Oscilloscope probe question

Discussion in 'General Electronics Chat' started by jody, Aug 17, 2013.

  1. jody

    Thread Starter Member

    Nov 12, 2012
    i have confused myself and cant find a clear simple description for an answer. on a digital scope i have the spec sheet quotes the input impedance as 1MEG. so does this mean that it already has this impedance (so i could just connect a basic croc clip probe) or does it means it needs a min 1 meg probe.
    Also if it already has a 1meg impedance and i connect a normal x1 1 meg probe does this not increae the impedance by adding the two together.:confused::confused::confused::confused:
  2. tindel

    Well-Known Member

    Sep 16, 2012
    Those specs are usually pretty misleading - A 1x probe will usually have no passive components in it. The SCOPE usually has 1Mohm impedance from the input to ground.

    A 10x probe usually has a 9Mohm resistor in it to couple with the scope 1Mohm to give you 1:10 of the signal on the input of the scope. You're actually attenuating the signal instead of multiplying it.
  3. jody

    Thread Starter Member

    Nov 12, 2012
    thanks. i realize i should have asked if a x1 probe has a 1 meg impedance.
  4. Trevos54

    New Member

    Aug 19, 2013
    Industry convention is that passive attenuator probes are shown with the "X" after the attenuation factor. So 10X, 100X and so on.

    Probes that amplify the signal (active probes) have the "X" before the multiplication factor: X10, X100 etc.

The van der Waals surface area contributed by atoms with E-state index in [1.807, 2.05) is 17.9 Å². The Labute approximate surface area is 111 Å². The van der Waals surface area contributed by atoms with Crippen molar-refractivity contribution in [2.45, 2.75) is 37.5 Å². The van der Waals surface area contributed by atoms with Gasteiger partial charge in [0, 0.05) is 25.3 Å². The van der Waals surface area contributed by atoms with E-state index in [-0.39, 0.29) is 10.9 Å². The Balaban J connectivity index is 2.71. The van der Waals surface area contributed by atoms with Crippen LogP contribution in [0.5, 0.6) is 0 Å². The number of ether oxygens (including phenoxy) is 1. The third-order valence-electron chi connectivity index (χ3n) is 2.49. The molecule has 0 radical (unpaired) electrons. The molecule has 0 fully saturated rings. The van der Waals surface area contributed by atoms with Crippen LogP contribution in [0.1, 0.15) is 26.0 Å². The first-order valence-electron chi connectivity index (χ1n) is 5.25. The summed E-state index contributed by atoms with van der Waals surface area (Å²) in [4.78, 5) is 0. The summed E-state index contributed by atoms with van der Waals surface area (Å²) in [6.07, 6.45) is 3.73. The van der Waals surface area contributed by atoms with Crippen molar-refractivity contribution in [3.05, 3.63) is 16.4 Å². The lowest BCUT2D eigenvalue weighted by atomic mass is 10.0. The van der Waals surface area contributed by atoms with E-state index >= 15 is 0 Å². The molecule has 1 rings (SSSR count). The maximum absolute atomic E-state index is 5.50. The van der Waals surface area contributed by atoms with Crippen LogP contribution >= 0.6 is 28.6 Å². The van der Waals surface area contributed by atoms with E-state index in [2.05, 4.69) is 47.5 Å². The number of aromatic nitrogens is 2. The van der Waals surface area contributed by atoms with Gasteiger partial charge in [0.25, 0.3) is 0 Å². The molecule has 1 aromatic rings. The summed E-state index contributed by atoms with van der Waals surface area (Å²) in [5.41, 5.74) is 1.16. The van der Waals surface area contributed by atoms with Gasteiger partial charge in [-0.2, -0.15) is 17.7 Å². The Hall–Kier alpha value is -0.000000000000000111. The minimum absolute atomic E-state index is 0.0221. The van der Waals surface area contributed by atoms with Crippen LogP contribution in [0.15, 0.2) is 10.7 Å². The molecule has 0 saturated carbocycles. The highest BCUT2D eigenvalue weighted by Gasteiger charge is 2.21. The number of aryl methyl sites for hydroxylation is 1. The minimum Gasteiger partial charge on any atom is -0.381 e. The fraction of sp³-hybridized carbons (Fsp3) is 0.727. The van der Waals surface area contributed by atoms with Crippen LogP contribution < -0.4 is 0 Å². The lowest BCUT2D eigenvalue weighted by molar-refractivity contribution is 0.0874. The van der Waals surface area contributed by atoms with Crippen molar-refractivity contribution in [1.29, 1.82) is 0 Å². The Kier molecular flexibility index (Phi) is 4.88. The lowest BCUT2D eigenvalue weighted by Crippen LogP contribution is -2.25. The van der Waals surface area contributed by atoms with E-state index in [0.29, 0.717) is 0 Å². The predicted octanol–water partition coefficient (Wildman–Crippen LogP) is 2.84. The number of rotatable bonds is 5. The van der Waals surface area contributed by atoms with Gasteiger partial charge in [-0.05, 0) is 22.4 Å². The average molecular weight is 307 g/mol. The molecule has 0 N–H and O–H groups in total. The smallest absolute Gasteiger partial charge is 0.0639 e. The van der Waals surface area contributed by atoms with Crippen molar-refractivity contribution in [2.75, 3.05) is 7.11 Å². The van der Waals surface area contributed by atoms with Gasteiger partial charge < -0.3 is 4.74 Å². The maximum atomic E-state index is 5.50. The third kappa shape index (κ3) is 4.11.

A 1X passive probe has no series resistor, so the device under test sees the 1 MOhm input resistance of the scope. But watch out - input capacitance of a 1X probe is usually high: 40pF or more. At medium and high frequencies that capacitance presents a significant load to your device, which can disrupt operation of the circuit. If your scope has sensitive enough volts/div settings it is often best to choose a 10X passive probe which has a lower input capacitance of 15 PF or so.
  5. crutschow


    Mar 14, 2008
    Some probes have selectable X1 or X10 impedance. The X1 is used to get maximum sensitivity at lower frequencies where your circuit can tolerate the higher input capacitance. The X10 position is used at higher frequencies where the higher input capacitance of the X1 setting will affect the circuit operation adversely. There is no exact crossover frequency for when you use X1 or X10, it depends upon the circuit impedance.
    PackratKing likes this.